TL;DR - Summary
- Developers consume the infrastructure provisioned for their claim using connection details that Crossplane publishes
- Platform Engineers must specify exactly what connection details to publish to the developer from all the resources they compose together
- This is highly customizable, but can be challenging to get correct because each layer in the composition has to define specific details
- This blog post walks through each step to get connection information successfully published for the developer
- A small working example can be found in this gist
- Further details can be found in the official Crossplane documentation in "Understanding Connection Details"
Compositions in Crossplane allows you to assemble specific cloud provider resources of your choosing and expose them as a higher level abstraction for your developers, giving them self-service capability to provision when they need it. The underlying composed resources often have connection details that you’ll want to propagate up to your developers after successful provisioning so they can find the resources and consume them.
A common source of confusion is how to specify exactly what details should be surfaced. It’s not uncommon for platform engineers to build an opinionated API that results in the correct set of resources being provisioned in the cloud, but missing vital connection information for the developers to discover and connect to these resources.
Today’s entry in the Crossplane FAQ series will demystify this process for you and help you confidently answer the challenge of “where are my claim’s connection details?”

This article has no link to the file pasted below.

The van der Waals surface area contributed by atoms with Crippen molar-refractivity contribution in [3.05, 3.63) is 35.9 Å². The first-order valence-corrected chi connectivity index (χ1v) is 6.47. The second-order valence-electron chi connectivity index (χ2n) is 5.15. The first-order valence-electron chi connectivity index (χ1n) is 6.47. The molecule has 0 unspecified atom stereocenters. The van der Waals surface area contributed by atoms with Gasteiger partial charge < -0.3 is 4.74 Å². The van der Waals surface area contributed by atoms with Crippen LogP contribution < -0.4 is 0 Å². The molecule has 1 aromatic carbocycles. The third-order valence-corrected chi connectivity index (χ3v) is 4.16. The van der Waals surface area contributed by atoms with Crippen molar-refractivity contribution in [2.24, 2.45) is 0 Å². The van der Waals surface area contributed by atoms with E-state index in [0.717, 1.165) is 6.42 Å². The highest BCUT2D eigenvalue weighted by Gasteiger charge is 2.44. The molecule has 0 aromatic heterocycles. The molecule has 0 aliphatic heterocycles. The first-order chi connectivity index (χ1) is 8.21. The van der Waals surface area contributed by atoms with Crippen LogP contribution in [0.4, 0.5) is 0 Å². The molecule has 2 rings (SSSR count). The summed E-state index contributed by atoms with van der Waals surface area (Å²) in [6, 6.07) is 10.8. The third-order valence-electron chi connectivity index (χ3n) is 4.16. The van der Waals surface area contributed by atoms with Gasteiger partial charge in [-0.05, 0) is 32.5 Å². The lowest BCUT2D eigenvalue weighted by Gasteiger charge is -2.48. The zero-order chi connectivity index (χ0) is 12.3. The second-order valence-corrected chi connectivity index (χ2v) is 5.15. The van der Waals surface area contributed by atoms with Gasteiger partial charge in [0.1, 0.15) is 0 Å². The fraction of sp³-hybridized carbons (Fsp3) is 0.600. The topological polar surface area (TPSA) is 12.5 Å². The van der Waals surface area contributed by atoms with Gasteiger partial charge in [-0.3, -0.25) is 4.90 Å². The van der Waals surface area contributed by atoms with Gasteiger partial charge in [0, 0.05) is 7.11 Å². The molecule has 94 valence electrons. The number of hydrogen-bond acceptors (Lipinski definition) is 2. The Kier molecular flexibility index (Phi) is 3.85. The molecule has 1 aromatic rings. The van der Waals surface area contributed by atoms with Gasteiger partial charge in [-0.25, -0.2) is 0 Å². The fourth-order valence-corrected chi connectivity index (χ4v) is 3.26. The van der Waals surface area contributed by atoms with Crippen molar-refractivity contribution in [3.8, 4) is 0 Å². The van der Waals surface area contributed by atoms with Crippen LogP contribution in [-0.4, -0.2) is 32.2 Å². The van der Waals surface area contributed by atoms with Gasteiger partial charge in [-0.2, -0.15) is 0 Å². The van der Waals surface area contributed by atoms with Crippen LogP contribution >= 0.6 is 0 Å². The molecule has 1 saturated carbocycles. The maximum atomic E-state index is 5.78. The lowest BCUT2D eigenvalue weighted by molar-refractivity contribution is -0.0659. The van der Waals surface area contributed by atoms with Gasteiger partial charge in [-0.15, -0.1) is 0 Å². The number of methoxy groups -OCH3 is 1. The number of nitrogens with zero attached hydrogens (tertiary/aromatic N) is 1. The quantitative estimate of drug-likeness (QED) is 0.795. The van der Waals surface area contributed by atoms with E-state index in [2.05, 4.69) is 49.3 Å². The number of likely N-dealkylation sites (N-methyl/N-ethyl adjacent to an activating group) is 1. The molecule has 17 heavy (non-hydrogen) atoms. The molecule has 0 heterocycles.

Aligning the Moving Parts
Let’s start with a visualization to refresh our memories on the various components and layers involved in composition:
- Developer creates a claim (XRC) in their namespace to express their desire to provision infrastructure
- A composite resource (XR) is created in response by Crossplane and matched to a composition
- A number of child composed resources are created as defined by the XR’s composition
Each child composed resource (e.g. a database, message queue, or even another nested composite resource) in this graph can have its own individual connection details, all of which can be propagated back up to the developer’s claim. The platform engineer who authors the composite resource and its composition needs to define the specific connection details from each of the children that should be aggregated and published back to the developer for consumption, as demonstrated below:
Specifying the details of this “aggregation” can be challenging to get correct, so let’s dive into the details to make it easy!
Critical Elements of a Connection
To get all of these resources and connection details fully wired up, there are 4 steps to take, working from top to bottom of our composition layers:
- The claim must specify the secret where the aggregated connection details should be written
- This is the
spec.writeConnectionSecretToReffield in a claim
- If creating a composite resource directly (without a claim) then this same field must be set on your composite resource instead
- This is the
- The composite resource definition must state which connection details to aggregate from its children to publish to the claim
- This is the
spec.connectionSecretKeysfield in a
- This is the
- The composition must define where to write its aggregated connection details
- This is the
spec.writeConnectionSecretsToNamespacefield in the
- This is the
- Each child composed resource must define the connection details it publishes and where to write them
- These are the
base.spec.writeConnectionSecretToReffields of the composed resources
- These are the
With these high level steps defined, let’s look more deeply at code samples for each.
1. Claim Connection Details
When the developer creates their claim to kick off the infrastructure provisioning process, they specify the name of the Kubernetes secret that Crossplane writes its aggregated connection details to. This is the location the developer will be looking to find the details they need to connect to the resources after provisioning is successful.
All they have to do is specify a name for the
spec.writeConnectionSecretToRef field in their claim: